An esprit for choreography and dance kinesiology.Margaret Wiss ’16
“Hello Choreographers! Congratulations! You have been selected to participate in our spring 2016 Biomorphic Dance Festival!”
I could not believe I was reading this email from the Asterial Dance company as I rushed to my physics exam. The nerves I had for my exam melted away as I considered the gravity of what had just happened: my choreography had just been accepted into a dance festival for the first time. Yes, there were the logistics of actually traveling to New York City with my seven dancers. But I had been accepted!
Curated especially for me
It was as if this two-day New York City festival, with a focus on art and its relationship to science, had been curated for me. During my time at Mount Holyoke, I designed a special major in dance kinesiology. I combined my interests in dance and science and created a major geared toward my aspiration of becoming a physical therapist.
The special major gave me the freedom to take a variety of science and dance courses that complemented each other and inspired much of my choreography. The College provided me with firsthand experience in the multidimensional process of choreographic production—and the tools to execute my visions.
As my choreographic process is informed by my environment and the principles I’ve learned from my classes, my thesis choreography is a culmination of three years of study. I combined my previous choreographic works to create a mini-ballet, Nothing happens until something moves.
In the creation of this piece, I researched biomechanical scientific concepts and magnified them for the stage. Specifically, I was interested in the kinetic energy of the body within space—and of the sound and the physics of these elements. My goal: to titillate the audience’s curiosity in questioning how the dancers move, relate to the space, and respond to stimuli.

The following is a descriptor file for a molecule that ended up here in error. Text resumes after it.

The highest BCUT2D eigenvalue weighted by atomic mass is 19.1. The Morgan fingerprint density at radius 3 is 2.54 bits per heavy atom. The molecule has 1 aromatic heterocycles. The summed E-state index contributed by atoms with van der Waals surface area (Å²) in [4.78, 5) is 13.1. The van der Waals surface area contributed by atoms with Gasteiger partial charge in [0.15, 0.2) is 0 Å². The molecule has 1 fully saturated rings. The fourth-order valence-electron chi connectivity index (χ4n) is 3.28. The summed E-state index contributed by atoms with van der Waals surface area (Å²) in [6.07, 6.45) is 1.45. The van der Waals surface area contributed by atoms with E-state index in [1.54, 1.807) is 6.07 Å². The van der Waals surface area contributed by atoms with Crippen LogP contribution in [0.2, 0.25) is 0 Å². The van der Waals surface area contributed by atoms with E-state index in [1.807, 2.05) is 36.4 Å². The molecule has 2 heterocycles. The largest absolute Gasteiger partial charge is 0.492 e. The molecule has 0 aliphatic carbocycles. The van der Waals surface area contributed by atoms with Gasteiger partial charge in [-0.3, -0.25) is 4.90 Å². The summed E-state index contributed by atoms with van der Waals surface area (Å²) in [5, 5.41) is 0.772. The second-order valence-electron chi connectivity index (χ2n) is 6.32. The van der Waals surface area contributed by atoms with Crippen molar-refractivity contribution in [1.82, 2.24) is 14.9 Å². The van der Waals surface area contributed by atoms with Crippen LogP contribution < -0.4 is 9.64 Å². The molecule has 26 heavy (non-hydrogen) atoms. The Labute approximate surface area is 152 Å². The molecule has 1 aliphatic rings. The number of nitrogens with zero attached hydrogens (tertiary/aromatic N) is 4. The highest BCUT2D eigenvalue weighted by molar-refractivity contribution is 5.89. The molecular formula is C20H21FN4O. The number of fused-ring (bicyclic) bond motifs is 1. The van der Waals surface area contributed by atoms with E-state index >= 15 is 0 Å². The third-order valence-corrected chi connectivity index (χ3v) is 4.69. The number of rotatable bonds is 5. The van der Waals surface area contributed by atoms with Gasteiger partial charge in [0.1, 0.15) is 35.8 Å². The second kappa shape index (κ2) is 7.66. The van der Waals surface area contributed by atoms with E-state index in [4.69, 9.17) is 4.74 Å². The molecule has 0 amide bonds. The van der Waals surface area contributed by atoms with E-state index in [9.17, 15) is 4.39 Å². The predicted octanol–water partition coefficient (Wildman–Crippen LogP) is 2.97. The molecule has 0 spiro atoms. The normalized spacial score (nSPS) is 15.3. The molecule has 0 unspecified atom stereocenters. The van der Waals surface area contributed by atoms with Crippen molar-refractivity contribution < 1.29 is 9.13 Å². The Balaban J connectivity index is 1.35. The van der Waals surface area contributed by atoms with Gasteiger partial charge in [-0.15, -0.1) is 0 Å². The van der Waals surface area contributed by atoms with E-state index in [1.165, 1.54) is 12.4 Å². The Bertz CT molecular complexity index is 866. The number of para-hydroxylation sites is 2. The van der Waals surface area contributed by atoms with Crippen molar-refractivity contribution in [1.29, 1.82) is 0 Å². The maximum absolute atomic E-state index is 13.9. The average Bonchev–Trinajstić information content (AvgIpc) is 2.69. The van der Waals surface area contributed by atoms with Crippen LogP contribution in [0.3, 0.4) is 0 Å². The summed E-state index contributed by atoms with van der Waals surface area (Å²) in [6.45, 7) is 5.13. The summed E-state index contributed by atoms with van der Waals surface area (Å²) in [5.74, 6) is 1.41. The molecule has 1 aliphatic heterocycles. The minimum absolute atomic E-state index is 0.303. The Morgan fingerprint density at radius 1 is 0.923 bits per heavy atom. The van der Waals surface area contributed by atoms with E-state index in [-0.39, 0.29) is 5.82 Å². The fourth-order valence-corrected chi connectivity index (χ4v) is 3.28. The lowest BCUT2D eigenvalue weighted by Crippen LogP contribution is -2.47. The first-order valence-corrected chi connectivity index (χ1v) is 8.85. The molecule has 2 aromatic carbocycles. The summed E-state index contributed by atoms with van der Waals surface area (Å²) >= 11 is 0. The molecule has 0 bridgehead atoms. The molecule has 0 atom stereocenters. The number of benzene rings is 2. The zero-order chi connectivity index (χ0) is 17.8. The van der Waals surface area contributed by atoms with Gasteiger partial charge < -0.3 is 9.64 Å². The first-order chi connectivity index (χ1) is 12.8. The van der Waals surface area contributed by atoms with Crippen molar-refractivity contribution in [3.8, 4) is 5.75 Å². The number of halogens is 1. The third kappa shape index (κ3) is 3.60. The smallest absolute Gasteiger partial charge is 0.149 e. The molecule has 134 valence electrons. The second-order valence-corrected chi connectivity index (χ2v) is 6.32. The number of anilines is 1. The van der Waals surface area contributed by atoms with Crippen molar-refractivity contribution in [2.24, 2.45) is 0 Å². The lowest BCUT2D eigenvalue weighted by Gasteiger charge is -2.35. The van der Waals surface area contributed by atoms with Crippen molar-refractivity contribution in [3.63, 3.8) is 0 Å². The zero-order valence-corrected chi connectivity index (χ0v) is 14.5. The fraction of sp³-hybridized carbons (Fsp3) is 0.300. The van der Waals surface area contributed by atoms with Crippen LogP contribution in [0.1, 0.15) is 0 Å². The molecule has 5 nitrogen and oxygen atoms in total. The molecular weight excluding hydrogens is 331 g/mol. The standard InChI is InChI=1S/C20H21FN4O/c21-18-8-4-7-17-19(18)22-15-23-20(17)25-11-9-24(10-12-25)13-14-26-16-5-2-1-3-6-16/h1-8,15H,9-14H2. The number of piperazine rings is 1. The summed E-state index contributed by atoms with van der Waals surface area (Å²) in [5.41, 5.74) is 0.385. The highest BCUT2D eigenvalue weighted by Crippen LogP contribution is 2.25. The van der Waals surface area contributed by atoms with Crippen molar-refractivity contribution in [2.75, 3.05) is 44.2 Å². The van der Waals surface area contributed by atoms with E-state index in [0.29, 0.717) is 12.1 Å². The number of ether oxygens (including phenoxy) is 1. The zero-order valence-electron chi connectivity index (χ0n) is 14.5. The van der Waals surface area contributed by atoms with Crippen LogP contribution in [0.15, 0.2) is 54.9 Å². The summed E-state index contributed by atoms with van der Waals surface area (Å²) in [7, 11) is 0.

Systems: in effect
I had originally intended to create three different segments and a finale. But after attending a choreographic workshop over J-term at UMass Amherst led by a former Forsythe Company dancer, Helen Pickett, I understood the importance of examining a dance as a whole. My choice to make a cohesive ballet with fluid sections made biological sense, as systems rely on each other and cannot stand alone.
My dancers and I really learned how systems affect each other when we got to the West End Theatre in Manhattan for our 30-minute technical run-through. We faced and adapted to unforeseen challenges: The floor was peeling and slippery. The stage was a semi-circle. There was only one lighting cue. And there was just one way on and off the stage.
We made several changes to the dance, especially in our relationships to one another and to the space. Much of this was improvised during the show. We all worked together and had a successful performance. Flexibility matters in dance, in more ways than one!
Takeaways and moving forward
Nothing happens until something moves opened the fifth Biomorphic Dance Festival on March 20, 2016. The festival showcased 19 emerging and established choreographers. This performance presented me with experiences and opportunities that I did not think I would have until I had graduated from college. I found support from the MHC community inside and outside of the gates, which gave me confidence to put myself out there and apply for festivals.
With graduation soon approaching, I am confident that I want to pursue choreography professionally as well as physical therapy. My choreography attempts to reveal invisible forces, such as friction or gravity, that constrict a body in movement. And physical therapy treats individuals who have overstepped their boundaries with these physical forces.
By combining these two fields, I am combining my passions and piquing the audience’s interest about the world they live in. How I will do it is still undecided, but nothing happens until something moves. And I am moving.
Photos above are courtesy of Jim Coleman.